There was a sad subtext to the last of the Lent Talks, given by Rev Dr Giles Fraser, a tutor in military ethics. Speaking on the nature of sacrifice, he may have been hoping he'd be able to back up his message with the news that he was doing his bit for the national cause by obtaining a commission as army chaplain.
Unfortunately, his asthma kept him out, he reported, and he was reduced to speculating about what he might have faced. The nub of his talk was that going to church somehow rehearses us for doing the right thing in difficult circumstances. I'd have appreciated a bit more detail about that – any detail, in fact. Still, it was supposed to be an uplifting chat, not a science lecture.
The most sense spoken in Holy Week came from Emma Restall Orr, top druid, talking to Joan Bakewell in Belief. As well as all the pagan animist stuff, her vision of the world depends on building strong local relationships – only then can we build outwards. But then she also believes that science "hasn't brought us to a great place", and I'd be fascinated to see where we'd be without it.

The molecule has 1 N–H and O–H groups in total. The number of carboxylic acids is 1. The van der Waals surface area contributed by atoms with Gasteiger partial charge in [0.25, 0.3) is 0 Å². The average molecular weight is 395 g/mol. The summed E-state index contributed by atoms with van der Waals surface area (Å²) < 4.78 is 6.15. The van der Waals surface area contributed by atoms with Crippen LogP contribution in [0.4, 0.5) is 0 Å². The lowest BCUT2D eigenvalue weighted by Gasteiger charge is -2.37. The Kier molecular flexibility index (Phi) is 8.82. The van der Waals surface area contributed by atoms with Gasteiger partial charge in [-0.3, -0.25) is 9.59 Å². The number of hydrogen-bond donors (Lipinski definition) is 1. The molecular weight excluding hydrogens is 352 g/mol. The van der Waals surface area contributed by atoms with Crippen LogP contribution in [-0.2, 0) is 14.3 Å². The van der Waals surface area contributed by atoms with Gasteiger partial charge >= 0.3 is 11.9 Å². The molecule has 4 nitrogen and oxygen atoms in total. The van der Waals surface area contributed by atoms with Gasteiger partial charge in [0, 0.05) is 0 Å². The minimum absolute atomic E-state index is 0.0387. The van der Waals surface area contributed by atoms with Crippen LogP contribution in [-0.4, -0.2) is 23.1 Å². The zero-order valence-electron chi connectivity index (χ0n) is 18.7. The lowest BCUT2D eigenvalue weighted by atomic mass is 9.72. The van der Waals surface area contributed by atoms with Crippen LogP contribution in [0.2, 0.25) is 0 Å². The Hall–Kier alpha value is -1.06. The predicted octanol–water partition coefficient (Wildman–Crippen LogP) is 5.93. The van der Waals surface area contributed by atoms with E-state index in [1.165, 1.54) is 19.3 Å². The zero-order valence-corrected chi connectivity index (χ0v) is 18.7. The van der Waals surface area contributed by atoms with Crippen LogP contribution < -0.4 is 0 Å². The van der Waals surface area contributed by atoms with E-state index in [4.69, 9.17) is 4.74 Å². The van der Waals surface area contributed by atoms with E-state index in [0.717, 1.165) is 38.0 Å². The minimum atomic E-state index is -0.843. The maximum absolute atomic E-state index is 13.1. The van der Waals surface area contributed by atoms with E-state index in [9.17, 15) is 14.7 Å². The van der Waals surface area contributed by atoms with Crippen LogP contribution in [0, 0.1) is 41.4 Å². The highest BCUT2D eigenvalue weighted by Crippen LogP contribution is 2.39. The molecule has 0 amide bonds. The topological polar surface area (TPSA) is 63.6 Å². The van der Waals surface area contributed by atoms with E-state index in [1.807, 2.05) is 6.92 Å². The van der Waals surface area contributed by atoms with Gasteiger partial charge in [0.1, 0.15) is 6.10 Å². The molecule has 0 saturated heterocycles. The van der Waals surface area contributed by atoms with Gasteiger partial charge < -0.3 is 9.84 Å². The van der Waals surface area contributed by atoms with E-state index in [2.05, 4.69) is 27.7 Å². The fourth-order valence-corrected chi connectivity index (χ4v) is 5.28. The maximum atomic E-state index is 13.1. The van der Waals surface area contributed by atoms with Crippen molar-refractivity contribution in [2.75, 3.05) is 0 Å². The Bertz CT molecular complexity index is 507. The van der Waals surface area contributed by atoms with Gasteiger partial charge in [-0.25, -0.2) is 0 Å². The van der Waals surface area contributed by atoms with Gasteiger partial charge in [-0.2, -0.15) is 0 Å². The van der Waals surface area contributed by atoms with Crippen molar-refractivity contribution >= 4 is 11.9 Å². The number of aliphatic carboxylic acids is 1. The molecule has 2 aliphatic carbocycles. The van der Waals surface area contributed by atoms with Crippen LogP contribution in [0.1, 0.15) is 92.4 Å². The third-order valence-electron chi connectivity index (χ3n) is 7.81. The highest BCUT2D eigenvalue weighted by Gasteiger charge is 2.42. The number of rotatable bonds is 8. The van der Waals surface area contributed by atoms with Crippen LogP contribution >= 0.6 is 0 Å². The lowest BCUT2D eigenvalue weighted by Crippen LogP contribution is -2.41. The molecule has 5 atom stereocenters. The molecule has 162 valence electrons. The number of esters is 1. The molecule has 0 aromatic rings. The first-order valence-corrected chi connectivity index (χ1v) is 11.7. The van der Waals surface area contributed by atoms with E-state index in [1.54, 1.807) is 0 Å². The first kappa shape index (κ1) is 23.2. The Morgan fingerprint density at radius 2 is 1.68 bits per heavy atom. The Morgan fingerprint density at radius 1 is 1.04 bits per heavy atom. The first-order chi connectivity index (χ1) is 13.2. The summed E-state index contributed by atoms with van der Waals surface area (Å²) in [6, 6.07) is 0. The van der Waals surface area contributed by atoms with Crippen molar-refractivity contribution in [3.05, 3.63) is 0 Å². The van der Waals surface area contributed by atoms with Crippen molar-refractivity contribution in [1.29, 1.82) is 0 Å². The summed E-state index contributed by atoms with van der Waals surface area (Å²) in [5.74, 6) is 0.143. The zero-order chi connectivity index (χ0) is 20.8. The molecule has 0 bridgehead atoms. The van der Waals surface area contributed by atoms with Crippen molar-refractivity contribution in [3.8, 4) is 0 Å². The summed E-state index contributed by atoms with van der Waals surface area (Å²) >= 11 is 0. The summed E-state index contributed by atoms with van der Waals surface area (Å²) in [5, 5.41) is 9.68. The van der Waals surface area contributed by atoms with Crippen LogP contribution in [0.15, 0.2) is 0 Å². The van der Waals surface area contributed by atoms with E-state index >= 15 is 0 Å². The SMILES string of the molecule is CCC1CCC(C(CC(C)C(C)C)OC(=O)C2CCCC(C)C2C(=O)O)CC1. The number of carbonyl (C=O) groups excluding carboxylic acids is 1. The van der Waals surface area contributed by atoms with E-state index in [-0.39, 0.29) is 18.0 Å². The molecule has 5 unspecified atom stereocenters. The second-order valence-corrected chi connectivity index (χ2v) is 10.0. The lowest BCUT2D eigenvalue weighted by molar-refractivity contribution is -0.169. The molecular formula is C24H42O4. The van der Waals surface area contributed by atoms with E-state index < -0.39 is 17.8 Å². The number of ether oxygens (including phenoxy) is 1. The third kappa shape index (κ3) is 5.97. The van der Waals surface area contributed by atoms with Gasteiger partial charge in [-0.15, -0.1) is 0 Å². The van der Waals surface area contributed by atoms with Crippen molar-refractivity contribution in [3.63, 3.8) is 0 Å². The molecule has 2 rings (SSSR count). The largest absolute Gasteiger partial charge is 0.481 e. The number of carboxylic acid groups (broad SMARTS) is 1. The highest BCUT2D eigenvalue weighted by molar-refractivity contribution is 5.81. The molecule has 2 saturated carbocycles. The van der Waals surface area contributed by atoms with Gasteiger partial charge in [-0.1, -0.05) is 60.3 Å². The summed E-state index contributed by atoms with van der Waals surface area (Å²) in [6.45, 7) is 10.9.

There was some refreshing technical detail in God on My Mind. Highlights were the woman who had two epiphanies shopping in Bromley – which you'll know, if you've been to Bromley, is quite some achievement – and the one who saw angels in Africa. Her sister, who saw them too, was cured of multiple sclerosis and became healer to the Bishop of Salford, which you must admit was a result.
The science bit was that boffins in Canada have induced "sense-experiences", which the brain can interpret as divinely inspired, by poking about in the amygdala. So it's all down to synapses. Now can we all just admit to one another that the God thing is just brain chemistry and get on with the rest of our short lives? That's my thought for Holy Week.